E-mail itself is a completely insecure message service. Mails are routed through all participating servers on the world, everyone can send them. And whatever washes up in your inbox could come from anyone. It is not that bad any more, the connection from sender to sender's provider and recipient and recipient's provider is usually transport layer encrypted. The connection between the providers is becoming encrypted as well, but there is no guarantee. Essentially the providers can still read the messages, which is unacceptable for confidential messages.
In order to mitigate this problem and introduce some end-to-end encryption, e-mail protocol extensions like S/MIME and PGP have been invented. Both basically work with key pairs that everyone has to have and some vetting mechanism. In the S/MIME world the key pairs are called certificates and the vetting is done via central authorities (just like with HTTPS-certificates in the browser). PGP uses a “web of trust”, where people have to sign each other's keys to provide trust via trusted parties.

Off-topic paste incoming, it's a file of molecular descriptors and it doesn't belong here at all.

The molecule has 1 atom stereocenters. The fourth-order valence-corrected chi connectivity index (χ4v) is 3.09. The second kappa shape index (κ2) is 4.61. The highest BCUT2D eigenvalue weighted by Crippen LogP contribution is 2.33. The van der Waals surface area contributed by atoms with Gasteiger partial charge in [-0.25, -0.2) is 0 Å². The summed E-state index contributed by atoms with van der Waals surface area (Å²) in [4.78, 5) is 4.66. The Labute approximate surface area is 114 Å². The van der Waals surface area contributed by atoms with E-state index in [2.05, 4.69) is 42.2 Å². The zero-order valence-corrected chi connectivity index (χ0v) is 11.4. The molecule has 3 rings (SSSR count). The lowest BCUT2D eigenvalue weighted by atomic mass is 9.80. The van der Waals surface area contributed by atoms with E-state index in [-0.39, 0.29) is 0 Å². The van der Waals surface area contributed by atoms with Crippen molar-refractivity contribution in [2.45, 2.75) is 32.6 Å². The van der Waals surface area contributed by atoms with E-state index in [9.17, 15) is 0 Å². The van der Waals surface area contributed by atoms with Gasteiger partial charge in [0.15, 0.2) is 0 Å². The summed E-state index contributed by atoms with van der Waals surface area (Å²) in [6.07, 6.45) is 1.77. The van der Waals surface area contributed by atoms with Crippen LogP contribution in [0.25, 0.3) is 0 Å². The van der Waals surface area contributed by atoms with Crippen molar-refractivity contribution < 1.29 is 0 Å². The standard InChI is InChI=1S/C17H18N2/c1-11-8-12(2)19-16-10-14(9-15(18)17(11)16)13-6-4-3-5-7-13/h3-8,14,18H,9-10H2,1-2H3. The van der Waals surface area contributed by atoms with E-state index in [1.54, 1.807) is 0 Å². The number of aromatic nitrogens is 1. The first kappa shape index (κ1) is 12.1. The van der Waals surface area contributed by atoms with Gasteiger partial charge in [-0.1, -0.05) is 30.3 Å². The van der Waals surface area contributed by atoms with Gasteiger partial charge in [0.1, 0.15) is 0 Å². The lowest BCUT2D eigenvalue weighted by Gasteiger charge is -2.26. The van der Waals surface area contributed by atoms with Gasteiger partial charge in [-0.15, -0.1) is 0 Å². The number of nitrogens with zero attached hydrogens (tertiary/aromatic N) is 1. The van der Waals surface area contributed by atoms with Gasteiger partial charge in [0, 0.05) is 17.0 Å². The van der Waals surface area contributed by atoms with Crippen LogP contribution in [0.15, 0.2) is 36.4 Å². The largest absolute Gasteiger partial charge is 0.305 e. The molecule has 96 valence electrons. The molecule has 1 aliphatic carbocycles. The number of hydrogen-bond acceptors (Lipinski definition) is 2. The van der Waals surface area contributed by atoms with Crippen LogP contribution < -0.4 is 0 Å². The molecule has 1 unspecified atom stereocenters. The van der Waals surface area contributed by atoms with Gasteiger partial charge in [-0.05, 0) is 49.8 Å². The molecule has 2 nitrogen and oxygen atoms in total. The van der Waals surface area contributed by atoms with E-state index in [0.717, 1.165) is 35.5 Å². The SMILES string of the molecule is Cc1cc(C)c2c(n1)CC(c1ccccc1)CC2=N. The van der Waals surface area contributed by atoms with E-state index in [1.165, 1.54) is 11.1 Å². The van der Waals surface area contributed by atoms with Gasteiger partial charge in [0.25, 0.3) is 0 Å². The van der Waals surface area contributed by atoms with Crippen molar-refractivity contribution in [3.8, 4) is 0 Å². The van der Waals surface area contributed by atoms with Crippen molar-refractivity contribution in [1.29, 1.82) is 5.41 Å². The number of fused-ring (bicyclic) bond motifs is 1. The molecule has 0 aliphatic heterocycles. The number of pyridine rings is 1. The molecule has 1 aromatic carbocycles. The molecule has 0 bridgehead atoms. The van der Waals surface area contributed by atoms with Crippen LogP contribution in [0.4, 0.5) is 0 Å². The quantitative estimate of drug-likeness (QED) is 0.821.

The user experience of both has been catastrophically bad. Some e-mail clients supported S/MIME, I believe that Outlook and Thunderbird did and do so. Obtaining certificates was a big hurdle. When I went to school, I didn't afford to buy one, and none of my peers did either. It was just something which was useless to have unless everyone else also has one. Instead I tried PGP in the form of GPG, but except from select other nerd friends, nobody cared for it. A plugin was needed in Thunderbird, and often enough it did not work. Keys had to be revoked, people encrypted with the wrong key (often their own), and so on. In theory, both are completely secure end-to-end solutions. In practice their are useless as people don't have certificates.